In January of this year Prof. Inge Schmitz-Feuerhake, of the University of Bremen, Dr Sebastian Pflugbeil of the German Society for Radioprotection and I published a Special Topic paper in the prestigious peer-review journal Environmental Health and Toxicology. The title is: 'Genetic Radiation Risks - a neglected topic in the Low Dose debate'.
In this paper we collected together all the evidence which has been published outside the single Japanese ABCC study in order to calculate the true genetic effects of radiation exposure. The outcome was sobering, but not unexpected.
Using evidence ranging from Chernobyl to the nuclear Test Veterans to the offspring of radiographers we showed clearly that a dose of 1mSv from internal contamination was able to cause a 50% increase in congenital malformations. This identifies an error in the ICRP model and in the current legislation of a factor of 1,000. And we write this down. The conclusion of the paper states:
"Genetically induced malformations, cancers, and numerous other health effects in the children of populations who were exposed to low doses of ionizing radiation have been unequivocally demonstrated in scientific investigations.
"Using data from Chernobyl effects we find a new Excess Relative Risk (ERR) for Congenital malformations of 0.5 per mSv at 1mSv falling to 0.1 per mSv at 10mSv exposure and thereafter remaining roughly constant. This is for mixed fission products as defined though external exposure to Cs-137.
"Results show that current radiation risk models fail to predict or explain the many observations and should be abandoned. Further research and analysis of previous data is suggested, but prior assumptions of linear dose response, assumptions that internal exposures can be modelled using external risk factors, that chronic and acute exposures give comparable risks and finally dependence on interpretations of the high dose ABCC studies are all seen to be unsafe procedures."
Radiation causes genomic instability
Our paper is available on the web as a free download, so you can see what we wrote and follow up the 80 or so references we used to construct the case.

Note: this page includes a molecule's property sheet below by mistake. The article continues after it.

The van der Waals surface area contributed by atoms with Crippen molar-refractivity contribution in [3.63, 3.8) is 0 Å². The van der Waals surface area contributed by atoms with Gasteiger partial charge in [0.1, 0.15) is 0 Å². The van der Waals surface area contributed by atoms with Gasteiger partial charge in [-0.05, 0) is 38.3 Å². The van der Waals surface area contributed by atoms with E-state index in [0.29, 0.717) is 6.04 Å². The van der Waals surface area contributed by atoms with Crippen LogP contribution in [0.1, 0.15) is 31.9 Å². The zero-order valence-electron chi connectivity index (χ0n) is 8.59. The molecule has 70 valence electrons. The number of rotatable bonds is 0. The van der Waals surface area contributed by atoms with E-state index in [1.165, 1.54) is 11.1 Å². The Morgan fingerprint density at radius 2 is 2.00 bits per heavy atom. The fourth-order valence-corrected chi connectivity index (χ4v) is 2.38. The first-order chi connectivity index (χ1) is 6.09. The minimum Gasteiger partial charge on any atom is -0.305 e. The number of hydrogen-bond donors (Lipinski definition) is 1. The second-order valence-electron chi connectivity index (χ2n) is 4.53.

Most of the evidence is from effects reported in countries contaminated by the Chernobyl accident, not only in Belarus and Ukraine but in wider Europe where doses were less than 1mSv. Other evidence we referred to was from the offspring of the nuclear test veterans.
In a study I published in 2014 of the offspring of members of the British Nuclear Test Veterans Association (BNTVA) we saw a 9-fold excess of congenital disease in the children but also, and unexpectedly, an eight-fold excess in the grandchildren. This raises a new and frightening spectre not anticipated by Herman Muller.
In the last 15 years it has become clear that radiation causes genomic instability: experiments in the laboratory and animal studies show that radiation exposure throws some kind of genetic switch which causes a non-specific increase in general mutation rates.
Up until these genomic instability discoveries it was thought that genetic processes followed the laws of Gregor Mendel: there were specific dominant and recessive gene mutations that were passed down the generation and became diluted through a binomial process as offspring married away.
But radiation scientists and cancer researchers could not square the background mutation rate with the increased risks of cancer with age: the numbers didn't fit. The discovery of the genomic instability process was the answer to the puzzle: it introduces enough random mutations to explain the observations.